7. Cf. Gnadenberg, 05-29-1874: Letter from Carl von Gersdorff to Nietzsche in Basel. "Ich habe leider aus Deinem letzten Brief an Frau Wagner ersehen, dass die Depression in der Du vorher stecktest jetzt nicht in wirkliche Resignation übergegangen ist, sondern in eine Art von gewaltsamer Betäubung Deiner gegen die Misère der Gegenwart sich sträubenden Kräfte. Deine Versicherungen, daß es Dir gut gehe, kommen Dir nicht so von Herzen, wie es zu wünschen wäre; Du kommst mir damit so vor wie der zaghafte Wanderer, der im schaurigen Walde sich durch lautes Singen über seine Furcht täuschen will. Es liegt etwas von Galgenhumor in diesem letzten Briefe, der uns ernstere Sorge macht, als irgendein vorhergehender. Was ist zu thun? Irgendwann einmal wirst Du aus Deiner Stellung hinaus müssen, das erscheint mir unzweifelhaft. Ist aber jetzt dazu der Augenblick gekommen? Dass Du wieder ein sorgsam vorbereitetes Kolleg nicht zustande gebracht hast, ist zwar Ursache genug zu einiger Bitterkeit. Aber wer trägt die Schuld? Doch nur die Esel, die nicht von den Disteln lassen können und sich in ihrer Eselhaftigkeit behagen. Ich höre von Rothenburg am Tauber reden. Aber was willst Du dort? Ohne Freunde in ganz engen Verhältnissen ein zurückgezogenes Leben führen, in dem Du doch das Gefühl der Freiheit nicht haben wirst, wonach Du verlangst. Warte doch noch eine Weile. Wer kann wissen, was Bayreuth noch nach sich zieht! Wagner weiss für Dich immer nur den einen Rath, Du müssest Dich gut verheirathen." (Unfortunately, I saw from your last letter to Frau Wagner that the depression you were in before has not turned into real resignation now, but into a kind of violent numbing of your powers, which are struggling against the misery of the present. Your assurances that you are well are not as sincere as one might wish; you seem to me like the timid wanderer who tries to deceive himself about his fear by singing loudly in the scary forest. There is something of gallows humor in this last letter, which causes us more grave concern than any that has preceded it. What to do? At some point you will have to leave your position, that seems to me indisputable. But has the moment for that now come? The fact that you once again failed to complete a carefully prepared lecture is cause enough for some bitterness. But who is to blame? Really only the donkey that can't let go of the thistles and is content with its donkeylike nature. I hear talk of Rothenburg am Tauber. But what do you want there? Lead a withdrawn life without friends in very cloistered circumstances, in which you will not have the feeling of freedom that you desire. Wait a while still. Who can know what else Bayreuth will bring! Wagner always has only one piece of advice for you: you must marry well.)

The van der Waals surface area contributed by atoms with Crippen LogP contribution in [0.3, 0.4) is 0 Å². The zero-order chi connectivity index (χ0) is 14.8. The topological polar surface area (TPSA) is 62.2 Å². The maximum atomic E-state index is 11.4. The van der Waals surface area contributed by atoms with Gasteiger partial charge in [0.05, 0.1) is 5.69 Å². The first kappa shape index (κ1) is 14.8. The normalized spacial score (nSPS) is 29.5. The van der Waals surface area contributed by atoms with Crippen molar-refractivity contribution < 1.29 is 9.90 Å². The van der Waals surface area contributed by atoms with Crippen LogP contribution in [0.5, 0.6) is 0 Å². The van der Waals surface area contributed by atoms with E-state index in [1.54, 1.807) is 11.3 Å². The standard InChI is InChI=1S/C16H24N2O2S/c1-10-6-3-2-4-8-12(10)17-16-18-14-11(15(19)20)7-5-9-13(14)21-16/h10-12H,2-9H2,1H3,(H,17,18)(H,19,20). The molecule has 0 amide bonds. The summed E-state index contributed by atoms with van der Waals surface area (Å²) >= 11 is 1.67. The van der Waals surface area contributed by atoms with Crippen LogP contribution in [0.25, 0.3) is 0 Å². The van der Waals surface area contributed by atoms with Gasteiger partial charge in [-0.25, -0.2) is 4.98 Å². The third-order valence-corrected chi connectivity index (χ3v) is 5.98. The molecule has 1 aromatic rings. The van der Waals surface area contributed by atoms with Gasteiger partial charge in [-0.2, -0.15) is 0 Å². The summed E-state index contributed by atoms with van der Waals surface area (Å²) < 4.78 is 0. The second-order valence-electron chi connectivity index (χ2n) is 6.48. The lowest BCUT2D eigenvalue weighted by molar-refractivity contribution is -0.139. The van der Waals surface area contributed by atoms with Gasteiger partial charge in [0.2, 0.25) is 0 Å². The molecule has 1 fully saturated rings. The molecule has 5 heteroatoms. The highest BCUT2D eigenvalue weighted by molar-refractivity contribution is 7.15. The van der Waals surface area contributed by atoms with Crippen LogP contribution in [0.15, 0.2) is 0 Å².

8. Nietzsche played the Hamburg lottery 35 times before giving it up in June 1879, (see 06-23-1879 letter to Franz Overbeck).
9. See the fable of Pythagoras and a talking donkey, in Gustav Michell, Das Buch der Esel. Jena: Mauke, 1884, 221.
10. "Naturally sympathetic."
11. The 1874 Black Hills Gold Rush in America.
12. Rakshasa, guardian of the treasures of Kubera (the Indian Pluto, the god of wealth).